AoT gives airport expansion okay

AoT gives airport expansion okay

President defends north project from critics' barbs

Suvarnabhumi airport
Suvarnabhumi airport

Airports of Thailand's board has officially given the green light to the controversial northern expansion plan of Suvarnabhumi airport.

Mr Nitinai announced on Wednesday that the board had decided to back the project and to submit it to the Transport Ministry, the Office of the National Economic and Social Development Council, and the cabinet for consideration.

He said AoT has conducted everything with transparency in proposing the expansion after taking into account input from all sides, including the stakeholders of Suvarnabhumi airport, passengers and international aviation organisations.

All parties agreed that the airport master plan can be modified and gave their endorsement to the project which would relieve congestion at the country's main airport.

The proposed northern expansion has drawn flak from experts who alleged it was poorly designed and would do little to alleviate overcapacity at Suvarnabhumi.

The experts insisted a new terminal should be built to the south of the airport instead of expanding the existing terminal, as stipulated by the master plan.

The northern zone where the expansion is earmarked is not suited to handle additional facilities, they added.

They reasoned that a southern terminal would provide more room to cope with growing passenger traffic over the long run and be more easily accessible.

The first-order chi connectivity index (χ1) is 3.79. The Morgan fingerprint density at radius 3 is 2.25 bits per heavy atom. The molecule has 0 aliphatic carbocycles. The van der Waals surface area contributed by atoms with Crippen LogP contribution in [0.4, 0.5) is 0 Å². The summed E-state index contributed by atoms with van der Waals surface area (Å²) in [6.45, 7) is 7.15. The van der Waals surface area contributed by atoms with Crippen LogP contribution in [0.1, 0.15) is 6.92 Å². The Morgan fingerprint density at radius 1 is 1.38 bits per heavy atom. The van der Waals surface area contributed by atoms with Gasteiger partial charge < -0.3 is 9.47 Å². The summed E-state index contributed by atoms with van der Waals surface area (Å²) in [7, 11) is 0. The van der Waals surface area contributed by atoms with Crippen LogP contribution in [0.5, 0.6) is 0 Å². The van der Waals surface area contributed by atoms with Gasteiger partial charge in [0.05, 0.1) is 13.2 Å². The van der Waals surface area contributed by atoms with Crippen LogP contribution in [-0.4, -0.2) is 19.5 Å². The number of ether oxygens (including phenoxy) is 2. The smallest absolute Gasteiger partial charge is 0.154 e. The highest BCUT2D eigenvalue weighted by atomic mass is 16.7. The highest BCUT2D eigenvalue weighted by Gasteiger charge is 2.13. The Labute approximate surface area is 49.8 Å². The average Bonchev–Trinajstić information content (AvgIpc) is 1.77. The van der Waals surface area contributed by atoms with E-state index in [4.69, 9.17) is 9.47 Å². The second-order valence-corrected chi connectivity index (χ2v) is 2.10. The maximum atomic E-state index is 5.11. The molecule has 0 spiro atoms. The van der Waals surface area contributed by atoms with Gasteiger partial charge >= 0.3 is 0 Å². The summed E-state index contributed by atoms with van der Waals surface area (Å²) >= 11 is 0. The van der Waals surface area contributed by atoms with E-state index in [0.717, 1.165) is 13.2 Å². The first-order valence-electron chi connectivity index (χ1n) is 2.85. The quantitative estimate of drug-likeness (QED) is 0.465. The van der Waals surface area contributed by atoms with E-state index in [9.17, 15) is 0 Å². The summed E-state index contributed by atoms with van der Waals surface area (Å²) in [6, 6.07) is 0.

However, Mr Nitinai, who has staunchly supported the expansion, said on Wednesdaythe project would be able to accommodate up to 40 million additional passengers a year.

Building the expansion is expected to take there to four years, and it will be equipped with 14 new aerobridges for aircraft serving long-haul flights.

Mr Nitinai added the project also includes two Automated People Mover (APM) systems.

The APM would provide convenience for people connecting from the main terminal to the north expansion and the City Garden building.

Responding to criticism, Mr Nitinai said the AoT has not ruled out building a southern terminal. In fact, he said, the south terminal has been incorporated into the airport expansion plan to be undertaken from 2025 to 2030.

The plan, which also involves constructing a fourth runway, would push the airport's handling capacity up to 150 million passengers per year and 120 flights an hour, according to the AoT president.


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